Further, the Implementing Rules of the Code provide that if sales are made through Route Trucks or Vans, the tax must be paid to the LGU where the branch, sales office or warehouse is located. And in cases where it does not have a branch, sales office or, the tax must be paid to the LGU where the branch or sales office from where the products are withdrawn for sale by the vehicles.

To illustrate, the Bureau of Local Government Finance stated in a 2016 opinion that a business engaged in leasing land located in various parts of the Philippines must declare all its revenues and pay the local business tax to the city where its principal office is located and not to the LGU where the land is being leased. Provided, it is not maintaining any sales or branch office outside of the LGU of its principal office and that it records all its transactions and issues invoices and official receipts therein.

The Supreme Court expounded in the case of Philippine Match vs. City of Cebu that for purposes of local business taxation, the company’s sales must always be recorded in the branch if one is established. And that the sales allocation rules will only apply if there is no branch, given that sales allocations will be followed irrespective of whether or not sales are made in the locality where a factory, project office, plant or plantation is located.

Given this, it would be relevant to know the proper place where local business tax must be paid. For improper compliance, the LGU may impose surcharges not exceeding 25% of the amount not paid on time and an interest at the rate not exceeding 2% per month of the unpaid taxes. Also, wrong payment to one city will not prevent another city from making its own assessment.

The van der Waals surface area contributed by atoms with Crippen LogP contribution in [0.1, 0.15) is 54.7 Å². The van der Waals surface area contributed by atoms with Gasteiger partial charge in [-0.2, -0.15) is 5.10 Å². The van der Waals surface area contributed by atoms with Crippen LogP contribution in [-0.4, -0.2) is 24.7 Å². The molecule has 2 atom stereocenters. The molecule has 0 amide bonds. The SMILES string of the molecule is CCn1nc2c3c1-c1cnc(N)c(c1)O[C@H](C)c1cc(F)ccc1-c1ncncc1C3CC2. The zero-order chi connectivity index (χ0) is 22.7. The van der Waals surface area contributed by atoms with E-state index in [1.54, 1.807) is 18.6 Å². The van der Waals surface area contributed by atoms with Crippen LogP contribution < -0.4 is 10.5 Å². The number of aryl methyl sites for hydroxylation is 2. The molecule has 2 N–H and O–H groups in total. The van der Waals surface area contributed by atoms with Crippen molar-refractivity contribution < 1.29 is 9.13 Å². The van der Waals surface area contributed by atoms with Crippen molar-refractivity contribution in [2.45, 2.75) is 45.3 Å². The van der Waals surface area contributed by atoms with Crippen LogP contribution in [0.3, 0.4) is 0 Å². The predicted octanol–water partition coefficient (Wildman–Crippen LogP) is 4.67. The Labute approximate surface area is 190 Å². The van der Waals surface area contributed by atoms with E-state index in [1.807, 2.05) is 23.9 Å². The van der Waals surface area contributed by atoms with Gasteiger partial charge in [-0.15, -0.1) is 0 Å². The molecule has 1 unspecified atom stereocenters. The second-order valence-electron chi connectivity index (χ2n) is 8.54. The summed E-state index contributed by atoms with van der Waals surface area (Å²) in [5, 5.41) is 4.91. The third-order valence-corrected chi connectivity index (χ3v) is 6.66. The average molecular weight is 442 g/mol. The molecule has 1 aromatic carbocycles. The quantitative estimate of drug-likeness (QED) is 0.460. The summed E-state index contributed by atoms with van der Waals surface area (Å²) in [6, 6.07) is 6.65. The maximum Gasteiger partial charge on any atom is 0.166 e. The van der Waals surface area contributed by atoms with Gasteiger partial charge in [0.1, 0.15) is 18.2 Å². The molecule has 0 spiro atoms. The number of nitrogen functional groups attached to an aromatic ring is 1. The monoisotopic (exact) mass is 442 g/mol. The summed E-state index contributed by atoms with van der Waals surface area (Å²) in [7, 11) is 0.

The LGUs may have different interpretations of the situs rules on payment. And based on experience, each will protect its share of the prosperity pie by passing ordinances taxing the business. Even in the case of entities registered with the Philippine Economic Zone Authorities (PEZA), some LGUs have established agreements with economic zone authorities to subject such enterprises to taxation. This practice has yet to be decided upon by the Supreme Court and could be an issue regarding the extent of the taxing power of the local government.

In conclusion, the revenue-making powers of LGUs will have a direct impact on the business decisions of a company. Time and again we have seen business transfers happening due to the inflexible tax rates and impositions which presents taxpayers with no choice.

The situs rules must be adhered to. These were legislated precisely to avoid double taxation and ensure that each local government unit gets its fair share from businesses.

Of utmost importance is that taxpayers must be proactive in knowing how the rules work in order to enjoy the privilege of conducting their businesses. This is also critical in making decisions to stay or move to another location.

Let’s start the year right!

Mark Emmanuel L. Abilo is an associate with the Tax Advisory and Compliance division of Punongbayan & Araullo.



As published in Business World, dated 10 January 2017